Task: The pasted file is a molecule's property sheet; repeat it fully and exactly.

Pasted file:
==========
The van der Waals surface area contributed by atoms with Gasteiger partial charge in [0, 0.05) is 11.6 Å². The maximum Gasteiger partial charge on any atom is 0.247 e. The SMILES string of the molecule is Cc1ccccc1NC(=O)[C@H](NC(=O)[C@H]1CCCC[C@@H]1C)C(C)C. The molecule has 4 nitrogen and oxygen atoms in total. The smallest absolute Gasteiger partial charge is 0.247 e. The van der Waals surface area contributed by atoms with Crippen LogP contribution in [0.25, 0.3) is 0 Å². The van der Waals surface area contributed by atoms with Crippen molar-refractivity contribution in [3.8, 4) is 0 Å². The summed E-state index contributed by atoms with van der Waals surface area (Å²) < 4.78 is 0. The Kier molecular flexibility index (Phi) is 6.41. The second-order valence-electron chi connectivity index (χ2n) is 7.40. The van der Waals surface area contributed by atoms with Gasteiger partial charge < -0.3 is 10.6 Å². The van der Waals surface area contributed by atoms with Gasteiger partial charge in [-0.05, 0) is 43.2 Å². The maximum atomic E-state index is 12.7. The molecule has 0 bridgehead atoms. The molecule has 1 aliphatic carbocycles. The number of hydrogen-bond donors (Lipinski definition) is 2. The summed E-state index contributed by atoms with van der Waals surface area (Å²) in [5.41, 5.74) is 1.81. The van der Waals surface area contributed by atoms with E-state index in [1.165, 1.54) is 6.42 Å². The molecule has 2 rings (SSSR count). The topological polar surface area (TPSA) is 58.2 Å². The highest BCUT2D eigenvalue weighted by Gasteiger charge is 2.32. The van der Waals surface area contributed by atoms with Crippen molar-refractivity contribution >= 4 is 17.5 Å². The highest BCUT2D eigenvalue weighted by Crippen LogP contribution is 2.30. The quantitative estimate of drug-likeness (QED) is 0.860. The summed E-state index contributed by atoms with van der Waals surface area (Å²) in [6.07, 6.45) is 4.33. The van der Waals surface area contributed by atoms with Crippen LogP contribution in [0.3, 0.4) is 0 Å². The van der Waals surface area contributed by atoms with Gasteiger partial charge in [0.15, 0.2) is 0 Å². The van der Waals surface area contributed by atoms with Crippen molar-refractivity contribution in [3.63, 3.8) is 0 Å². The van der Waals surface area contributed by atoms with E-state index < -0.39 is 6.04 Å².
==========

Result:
The van der Waals surface area contributed by atoms with Gasteiger partial charge in [0, 0.05) is 11.6 Å². The maximum Gasteiger partial charge on any atom is 0.247 e. The SMILES string of the molecule is Cc1ccccc1NC(=O)[C@H](NC(=O)[C@H]1CCCC[C@@H]1C)C(C)C. The molecule has 4 nitrogen and oxygen atoms in total. The smallest absolute Gasteiger partial charge is 0.247 e. The van der Waals surface area contributed by atoms with Crippen LogP contribution in [0.25, 0.3) is 0 Å². The van der Waals surface area contributed by atoms with Crippen molar-refractivity contribution in [3.8, 4) is 0 Å². The summed E-state index contributed by atoms with van der Waals surface area (Å²) < 4.78 is 0. The Kier molecular flexibility index (Phi) is 6.41. The second-order valence-electron chi connectivity index (χ2n) is 7.40. The van der Waals surface area contributed by atoms with Gasteiger partial charge < -0.3 is 10.6 Å². The van der Waals surface area contributed by atoms with Gasteiger partial charge in [-0.05, 0) is 43.2 Å². The maximum atomic E-state index is 12.7. The molecule has 0 bridgehead atoms. The molecule has 1 aliphatic carbocycles. The number of hydrogen-bond donors (Lipinski definition) is 2. The summed E-state index contributed by atoms with van der Waals surface area (Å²) in [5.41, 5.74) is 1.81. The van der Waals surface area contributed by atoms with E-state index in [1.165, 1.54) is 6.42 Å². The molecule has 2 rings (SSSR count). The topological polar surface area (TPSA) is 58.2 Å². The highest BCUT2D eigenvalue weighted by Gasteiger charge is 2.32. The van der Waals surface area contributed by atoms with Crippen molar-refractivity contribution >= 4 is 17.5 Å². The highest BCUT2D eigenvalue weighted by Crippen LogP contribution is 2.30. The quantitative estimate of drug-likeness (QED) is 0.860. The summed E-state index contributed by atoms with van der Waals surface area (Å²) in [6.07, 6.45) is 4.33. The van der Waals surface area contributed by atoms with Crippen LogP contribution in [0.3, 0.4) is 0 Å². The van der Waals surface area contributed by atoms with Gasteiger partial charge in [0.15, 0.2) is 0 Å². The van der Waals surface area contributed by atoms with Crippen molar-refractivity contribution in [3.63, 3.8) is 0 Å². The van der Waals surface area contributed by atoms with E-state index < -0.39 is 6.04 Å².